Miss Coldfield is a fan of the word thousand, whether applied to questionable reasoning (“Now you will ask why I stayed there. I could…give ten thousand paltry reasons”; “I…could give you a thousand specious reasons good enough for women”) or to matters insignificant (“I did not say one of the thousand trivial things with which the indomitable woman-blood ignores the man’s world”; “talk, talk, talk of…the weary recurrent triviata of our daily lives, of a thousand things but not of one”).  Triviata?  I’m sure there’s some great pun to be made here about a trifling opera, but I am sadly lacking the music-literacy bona fides to do it justice.

When Miss Coldfield is in denial, she might as well have a sign around her neck: regarding her sister, she says on page 118, “I was not spying when I would follow her.  I was not spying, though you will say I was.  And even if it was spying, it was not jealousy.”  Not spying, got that?  No?  Let’s see if these selections, all from page 119, help convince you: “No, it was not that; I was not spying”; “Oh no, I was not spying”; “No, not spying, not even hiding”; “I became again that…woman…who was not spying, hiding.”  You should have run when you had the chance—you were warned!

Miss Coldfield finds herself at one point so startled to see an unexpected character that her brain seizes up even as the rest of her physical processes continue on about their business, a sensation she tries repeatedly to put into words—“the face stopping me dead…not my body: it still advanced, ran on”; “and I (my body) not stopping yet”; “I did stop dead. Possibly even then my body did not stop”; “I stopped in running’s midstride again though my body…still advanced”—until she eventually ends up sounding like the Eveready Bunny caught in the throes of a philosophical mind/body debate.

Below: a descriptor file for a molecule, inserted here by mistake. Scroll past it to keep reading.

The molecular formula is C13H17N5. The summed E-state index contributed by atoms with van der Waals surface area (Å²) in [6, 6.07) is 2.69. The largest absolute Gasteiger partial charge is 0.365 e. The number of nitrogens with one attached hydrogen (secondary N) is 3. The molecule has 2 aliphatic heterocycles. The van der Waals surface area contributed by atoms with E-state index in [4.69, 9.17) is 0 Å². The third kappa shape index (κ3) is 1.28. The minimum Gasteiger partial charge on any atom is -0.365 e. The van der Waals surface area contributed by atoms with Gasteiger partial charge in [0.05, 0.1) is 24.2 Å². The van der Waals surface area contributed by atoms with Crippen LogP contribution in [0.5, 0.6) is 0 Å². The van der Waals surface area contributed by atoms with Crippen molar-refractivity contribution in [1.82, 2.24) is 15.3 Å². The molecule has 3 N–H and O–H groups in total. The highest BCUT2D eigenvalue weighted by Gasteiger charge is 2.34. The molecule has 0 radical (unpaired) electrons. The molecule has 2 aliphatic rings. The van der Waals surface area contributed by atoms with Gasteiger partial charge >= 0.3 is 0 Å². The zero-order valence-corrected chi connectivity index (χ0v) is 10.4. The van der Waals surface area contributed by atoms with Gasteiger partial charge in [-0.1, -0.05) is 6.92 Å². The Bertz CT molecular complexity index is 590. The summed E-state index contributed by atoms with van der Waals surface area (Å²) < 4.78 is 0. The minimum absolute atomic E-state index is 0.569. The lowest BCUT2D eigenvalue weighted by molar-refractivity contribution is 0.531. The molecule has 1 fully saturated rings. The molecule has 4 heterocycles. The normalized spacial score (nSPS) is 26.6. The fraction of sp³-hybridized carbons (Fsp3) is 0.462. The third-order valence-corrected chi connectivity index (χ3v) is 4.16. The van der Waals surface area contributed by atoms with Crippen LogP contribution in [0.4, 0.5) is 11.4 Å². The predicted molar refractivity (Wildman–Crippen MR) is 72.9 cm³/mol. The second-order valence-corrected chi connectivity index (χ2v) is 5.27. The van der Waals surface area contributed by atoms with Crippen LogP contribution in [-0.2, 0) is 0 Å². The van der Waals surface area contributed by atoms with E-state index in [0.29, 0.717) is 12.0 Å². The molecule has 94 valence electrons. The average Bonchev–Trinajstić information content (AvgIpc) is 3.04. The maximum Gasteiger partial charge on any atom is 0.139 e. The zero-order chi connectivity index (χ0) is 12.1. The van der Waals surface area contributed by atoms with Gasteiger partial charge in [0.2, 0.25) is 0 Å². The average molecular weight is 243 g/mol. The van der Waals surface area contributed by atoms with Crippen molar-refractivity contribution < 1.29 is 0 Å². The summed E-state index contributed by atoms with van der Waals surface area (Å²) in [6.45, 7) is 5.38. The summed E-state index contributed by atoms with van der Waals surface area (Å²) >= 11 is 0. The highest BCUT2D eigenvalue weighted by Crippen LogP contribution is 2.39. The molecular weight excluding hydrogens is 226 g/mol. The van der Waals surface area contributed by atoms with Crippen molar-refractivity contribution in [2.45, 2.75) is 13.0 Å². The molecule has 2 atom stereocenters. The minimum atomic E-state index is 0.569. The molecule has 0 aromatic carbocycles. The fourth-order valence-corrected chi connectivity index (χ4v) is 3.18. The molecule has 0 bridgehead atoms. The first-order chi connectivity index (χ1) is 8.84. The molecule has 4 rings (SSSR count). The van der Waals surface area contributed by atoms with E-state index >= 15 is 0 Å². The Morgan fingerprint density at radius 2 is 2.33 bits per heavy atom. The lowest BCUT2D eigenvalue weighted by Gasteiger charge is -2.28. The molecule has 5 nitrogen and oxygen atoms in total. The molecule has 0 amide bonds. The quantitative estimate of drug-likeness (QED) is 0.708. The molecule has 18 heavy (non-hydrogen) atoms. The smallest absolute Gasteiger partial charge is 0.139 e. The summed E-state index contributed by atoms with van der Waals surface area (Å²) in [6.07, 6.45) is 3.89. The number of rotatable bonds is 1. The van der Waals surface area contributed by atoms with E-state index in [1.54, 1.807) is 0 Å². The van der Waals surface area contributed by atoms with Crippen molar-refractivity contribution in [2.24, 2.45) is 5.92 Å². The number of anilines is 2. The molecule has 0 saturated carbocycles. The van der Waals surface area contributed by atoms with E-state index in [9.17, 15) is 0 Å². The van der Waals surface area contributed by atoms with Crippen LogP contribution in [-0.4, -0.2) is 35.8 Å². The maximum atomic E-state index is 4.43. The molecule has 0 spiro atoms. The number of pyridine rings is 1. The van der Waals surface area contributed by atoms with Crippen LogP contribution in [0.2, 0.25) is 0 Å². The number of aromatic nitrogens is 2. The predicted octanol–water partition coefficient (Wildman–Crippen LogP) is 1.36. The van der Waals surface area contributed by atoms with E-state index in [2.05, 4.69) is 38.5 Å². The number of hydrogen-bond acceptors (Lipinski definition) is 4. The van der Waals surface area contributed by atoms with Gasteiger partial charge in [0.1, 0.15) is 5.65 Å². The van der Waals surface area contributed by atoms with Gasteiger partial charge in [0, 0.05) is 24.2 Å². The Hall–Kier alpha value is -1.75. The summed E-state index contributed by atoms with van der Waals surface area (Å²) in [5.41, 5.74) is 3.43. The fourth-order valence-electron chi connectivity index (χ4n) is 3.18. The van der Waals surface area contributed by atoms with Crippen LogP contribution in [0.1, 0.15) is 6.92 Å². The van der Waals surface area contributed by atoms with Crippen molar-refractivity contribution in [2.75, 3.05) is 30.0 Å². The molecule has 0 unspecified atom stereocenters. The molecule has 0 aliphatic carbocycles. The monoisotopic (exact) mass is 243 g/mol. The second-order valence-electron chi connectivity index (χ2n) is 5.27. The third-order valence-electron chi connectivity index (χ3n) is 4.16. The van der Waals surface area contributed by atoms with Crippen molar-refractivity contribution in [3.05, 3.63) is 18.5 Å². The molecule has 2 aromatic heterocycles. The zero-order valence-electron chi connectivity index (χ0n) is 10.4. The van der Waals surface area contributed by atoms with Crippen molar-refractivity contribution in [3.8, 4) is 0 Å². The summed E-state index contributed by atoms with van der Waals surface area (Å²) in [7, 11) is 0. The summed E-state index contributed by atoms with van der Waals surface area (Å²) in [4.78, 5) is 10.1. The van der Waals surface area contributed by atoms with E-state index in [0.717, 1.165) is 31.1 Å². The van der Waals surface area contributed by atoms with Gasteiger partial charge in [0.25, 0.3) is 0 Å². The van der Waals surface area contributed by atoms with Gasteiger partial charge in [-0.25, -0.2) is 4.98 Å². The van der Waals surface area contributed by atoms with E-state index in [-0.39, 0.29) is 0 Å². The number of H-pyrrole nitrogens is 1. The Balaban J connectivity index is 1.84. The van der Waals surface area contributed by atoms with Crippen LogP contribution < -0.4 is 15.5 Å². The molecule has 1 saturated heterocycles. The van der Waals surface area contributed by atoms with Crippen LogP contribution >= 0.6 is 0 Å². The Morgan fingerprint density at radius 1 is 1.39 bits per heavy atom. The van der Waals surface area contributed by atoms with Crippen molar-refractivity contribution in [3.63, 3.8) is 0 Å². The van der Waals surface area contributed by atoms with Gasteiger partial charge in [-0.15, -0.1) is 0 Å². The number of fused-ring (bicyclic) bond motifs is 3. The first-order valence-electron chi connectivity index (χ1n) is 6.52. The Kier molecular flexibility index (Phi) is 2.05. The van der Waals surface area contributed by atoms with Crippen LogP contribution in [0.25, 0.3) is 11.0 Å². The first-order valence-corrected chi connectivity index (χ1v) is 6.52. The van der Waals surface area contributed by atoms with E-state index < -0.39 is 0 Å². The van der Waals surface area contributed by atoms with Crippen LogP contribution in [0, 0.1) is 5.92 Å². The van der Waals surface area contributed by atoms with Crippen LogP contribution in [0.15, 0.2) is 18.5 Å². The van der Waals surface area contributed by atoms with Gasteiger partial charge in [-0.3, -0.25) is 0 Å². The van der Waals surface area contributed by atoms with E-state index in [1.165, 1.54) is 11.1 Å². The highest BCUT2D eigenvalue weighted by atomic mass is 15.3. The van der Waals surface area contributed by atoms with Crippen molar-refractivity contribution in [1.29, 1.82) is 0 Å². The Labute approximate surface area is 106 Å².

Of all the grooves the old gal’s broken Victrola gets stuck in, the deepest is a paranoiac one.  You know the “they” in “that’s what they say”?  Well, they would seem to have plenty enough to say about Miss Coldfield—her preoccupation with what she imagines is the town’s preoccupation with her is established in Chapter 5’s very first sentence: “So they will have told you doubtless already how I told that Jones to take that mule.”  Nor is any disinclination in her conspiracy-theorizing evident in the sentence that immediately follows: “That was all I needed to do since they will have told you doubtless that I would have had no need for either trunk or bag.”  And after that, well…just as Miss Coldfield does, “they” do have a tendency to repeat themselves (even if sometimes it’s a matter of what they can’t tell you rather than what they can), so I’ll provide an easy-to-skim list:

if not in my sister’s house at least in my sister’s bed to which (so they will tell you) I aspired (p. 107)